Osteosarcoma in dogs

Osteosarcoma is an aggressive bone cancer, with 80% occurring in the limbs and spreading readily to other organs. As osteosarcoma grows, the cancer becomes progressively more painful, destroys and weakens the bone, and can cause a fracture. The mouth and spine can also be tumour sites. 

Large-breed neutered males are more predisposed to osteosarcoma, with a 20-fold increase in certain breeds. Early osteosarcoma signs can mimic arthritis, osteomyelitis, or fungal diseases.


What are common osteosarcoma signs in dogs?

Early signs include:

  • Mild lameness
  • Unwillingness to jump or use stairs
  • Panting
  • Depression

Intermediate to advanced signs include: 

  • Severe lameness
  • Muscle wasting
  • Swelling on the affected leg
  • Decreased appetite
  • Coughing
  • Trouble breathing

Lameness, or unwillingness to jump or use the stairs, are signs of osteosarcoma in dogs.


How is osteosarcoma managed in dogs?  

Osteosarcoma management involves chemotherapy protocols to treat the cancer and multiple options to address the pain. Limb amputation or limb-sparing surgery to remove the tumour offer the best pain management. If surgery is not an option, palliative radiation therapy and intravenous treatments for pain are often recommended. Oral analgesics also are important for pain management. 

Dogs with osteosarcoma need regular veterinary visits to monitor their status and prognosis. Discussing a personalised management plan with your veterinarian and a veterinary oncologist, is important for the best outcome for your dog.

What is the prognosis for dogs with osteosarcoma?

The prognosis for osteosarcoma is highly variable, depending on the chosen treatment. 

Without treatment, survival time is between one and three months. With radiation and chemotherapy, the median survival time is seven months.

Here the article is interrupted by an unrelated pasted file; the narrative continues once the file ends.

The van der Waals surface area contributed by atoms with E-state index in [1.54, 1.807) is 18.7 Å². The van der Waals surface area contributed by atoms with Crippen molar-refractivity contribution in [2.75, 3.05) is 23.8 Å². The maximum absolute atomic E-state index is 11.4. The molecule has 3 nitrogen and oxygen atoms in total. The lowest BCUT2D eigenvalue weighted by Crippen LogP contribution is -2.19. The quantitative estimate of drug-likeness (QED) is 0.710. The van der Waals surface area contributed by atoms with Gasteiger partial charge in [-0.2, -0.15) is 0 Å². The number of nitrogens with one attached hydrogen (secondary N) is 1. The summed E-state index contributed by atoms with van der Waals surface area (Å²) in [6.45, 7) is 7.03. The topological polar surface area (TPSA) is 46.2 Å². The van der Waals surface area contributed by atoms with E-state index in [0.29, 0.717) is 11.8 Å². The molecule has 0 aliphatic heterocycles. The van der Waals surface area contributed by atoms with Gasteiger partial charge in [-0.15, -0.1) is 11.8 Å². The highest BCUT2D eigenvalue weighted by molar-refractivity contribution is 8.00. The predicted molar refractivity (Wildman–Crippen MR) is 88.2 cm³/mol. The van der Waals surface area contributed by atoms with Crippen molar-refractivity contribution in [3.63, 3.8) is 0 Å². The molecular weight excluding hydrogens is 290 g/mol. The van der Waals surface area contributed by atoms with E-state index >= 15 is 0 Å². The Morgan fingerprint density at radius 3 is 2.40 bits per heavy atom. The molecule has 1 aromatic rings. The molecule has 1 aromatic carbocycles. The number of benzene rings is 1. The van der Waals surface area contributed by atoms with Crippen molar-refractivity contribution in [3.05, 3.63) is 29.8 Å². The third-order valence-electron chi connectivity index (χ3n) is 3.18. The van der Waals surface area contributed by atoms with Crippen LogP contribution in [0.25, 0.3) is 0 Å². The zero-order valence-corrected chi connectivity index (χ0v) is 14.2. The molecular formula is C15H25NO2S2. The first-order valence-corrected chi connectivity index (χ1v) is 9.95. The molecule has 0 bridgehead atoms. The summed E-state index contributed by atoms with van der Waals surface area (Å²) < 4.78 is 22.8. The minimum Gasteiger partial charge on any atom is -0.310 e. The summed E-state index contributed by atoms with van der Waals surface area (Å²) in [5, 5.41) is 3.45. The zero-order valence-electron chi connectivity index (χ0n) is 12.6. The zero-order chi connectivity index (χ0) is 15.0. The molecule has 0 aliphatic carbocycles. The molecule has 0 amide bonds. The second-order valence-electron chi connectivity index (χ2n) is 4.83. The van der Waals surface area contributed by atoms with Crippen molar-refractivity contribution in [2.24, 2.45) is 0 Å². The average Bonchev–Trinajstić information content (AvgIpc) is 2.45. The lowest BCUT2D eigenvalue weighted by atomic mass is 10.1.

With the surgery and chemotherapy combination, the survival rate is around a year, with 25% of dogs living for two years.  


Management tips for dogs with osteosarcoma

At-home needs include:

  • Easy access to food and water, and a comfortable location
  • Consistency with prescription medications 
  • Ramps and safety gates
  • Mobility aids (e.g. sling or harness)  
  • Preventing pressure sores
  • Monitoring appetite, weight, drinking, urination, and energy level

For end-of-life care:

In a crisis:

Immediately contact your vet if your dog has significant medication side effects, swelling or drainage at the surgery site, or difficulty walking; collapses; or is unable to walk at all.

It is vital to begin end-of-life care discussions before your dog‘s condition becomes unmanageable or they begin losing their quality of life. 

The team at Goodbye Good Boy offers individualised support to help you and your family navigate this difficult time by providing quality-of-life checks, in-home euthanasia, cremation and aftercare services and personalised memorialisation options. Our services can even be pre-paid to help ease the financial burden at the time of your pet’s passing. 

To learn more about our pet end-of-life services, give us a call on 1800 953 619 or visit our website goodbyegoodboy.com.au.


This article was reproduced with permission from Goodbye Good Boy advisor Dr Dani McVety, of Lap Of Love.